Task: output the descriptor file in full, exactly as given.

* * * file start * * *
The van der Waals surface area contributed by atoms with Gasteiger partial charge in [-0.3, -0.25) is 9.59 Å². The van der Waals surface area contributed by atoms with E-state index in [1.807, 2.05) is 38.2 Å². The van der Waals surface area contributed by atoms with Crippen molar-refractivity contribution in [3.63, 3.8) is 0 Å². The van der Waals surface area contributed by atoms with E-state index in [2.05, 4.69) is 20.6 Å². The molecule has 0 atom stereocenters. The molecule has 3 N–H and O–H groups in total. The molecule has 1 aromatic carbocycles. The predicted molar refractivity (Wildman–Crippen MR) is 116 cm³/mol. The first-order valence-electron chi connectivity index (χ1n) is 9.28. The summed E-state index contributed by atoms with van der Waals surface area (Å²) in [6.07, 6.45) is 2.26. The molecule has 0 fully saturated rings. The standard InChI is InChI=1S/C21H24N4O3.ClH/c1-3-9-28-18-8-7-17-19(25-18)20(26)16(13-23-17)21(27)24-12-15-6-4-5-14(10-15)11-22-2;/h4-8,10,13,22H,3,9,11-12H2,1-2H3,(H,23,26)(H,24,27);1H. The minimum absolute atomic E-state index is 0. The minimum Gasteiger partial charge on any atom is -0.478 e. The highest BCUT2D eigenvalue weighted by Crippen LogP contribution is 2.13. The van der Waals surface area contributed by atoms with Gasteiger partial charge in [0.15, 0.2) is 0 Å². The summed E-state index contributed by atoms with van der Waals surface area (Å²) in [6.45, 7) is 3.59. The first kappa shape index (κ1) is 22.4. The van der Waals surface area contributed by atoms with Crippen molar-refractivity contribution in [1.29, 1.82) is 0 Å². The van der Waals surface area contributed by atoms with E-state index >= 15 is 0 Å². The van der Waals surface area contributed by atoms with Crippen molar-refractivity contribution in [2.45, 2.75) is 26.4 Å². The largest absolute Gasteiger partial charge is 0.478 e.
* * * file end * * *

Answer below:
The van der Waals surface area contributed by atoms with Gasteiger partial charge in [-0.3, -0.25) is 9.59 Å². The van der Waals surface area contributed by atoms with E-state index in [1.807, 2.05) is 38.2 Å². The van der Waals surface area contributed by atoms with Crippen molar-refractivity contribution in [3.63, 3.8) is 0 Å². The van der Waals surface area contributed by atoms with E-state index in [2.05, 4.69) is 20.6 Å². The molecule has 0 atom stereocenters. The molecule has 3 N–H and O–H groups in total. The molecule has 1 aromatic carbocycles. The predicted molar refractivity (Wildman–Crippen MR) is 116 cm³/mol. The first-order valence-electron chi connectivity index (χ1n) is 9.28. The summed E-state index contributed by atoms with van der Waals surface area (Å²) in [6.07, 6.45) is 2.26. The molecule has 0 fully saturated rings. The standard InChI is InChI=1S/C21H24N4O3.ClH/c1-3-9-28-18-8-7-17-19(25-18)20(26)16(13-23-17)21(27)24-12-15-6-4-5-14(10-15)11-22-2;/h4-8,10,13,22H,3,9,11-12H2,1-2H3,(H,23,26)(H,24,27);1H. The minimum absolute atomic E-state index is 0. The minimum Gasteiger partial charge on any atom is -0.478 e. The highest BCUT2D eigenvalue weighted by Crippen LogP contribution is 2.13. The van der Waals surface area contributed by atoms with Gasteiger partial charge in [0.15, 0.2) is 0 Å². The summed E-state index contributed by atoms with van der Waals surface area (Å²) in [6.45, 7) is 3.59. The first kappa shape index (κ1) is 22.4. The van der Waals surface area contributed by atoms with Crippen molar-refractivity contribution in [1.29, 1.82) is 0 Å². The van der Waals surface area contributed by atoms with E-state index >= 15 is 0 Å². The van der Waals surface area contributed by atoms with Crippen molar-refractivity contribution in [2.45, 2.75) is 26.4 Å². The largest absolute Gasteiger partial charge is 0.478 e.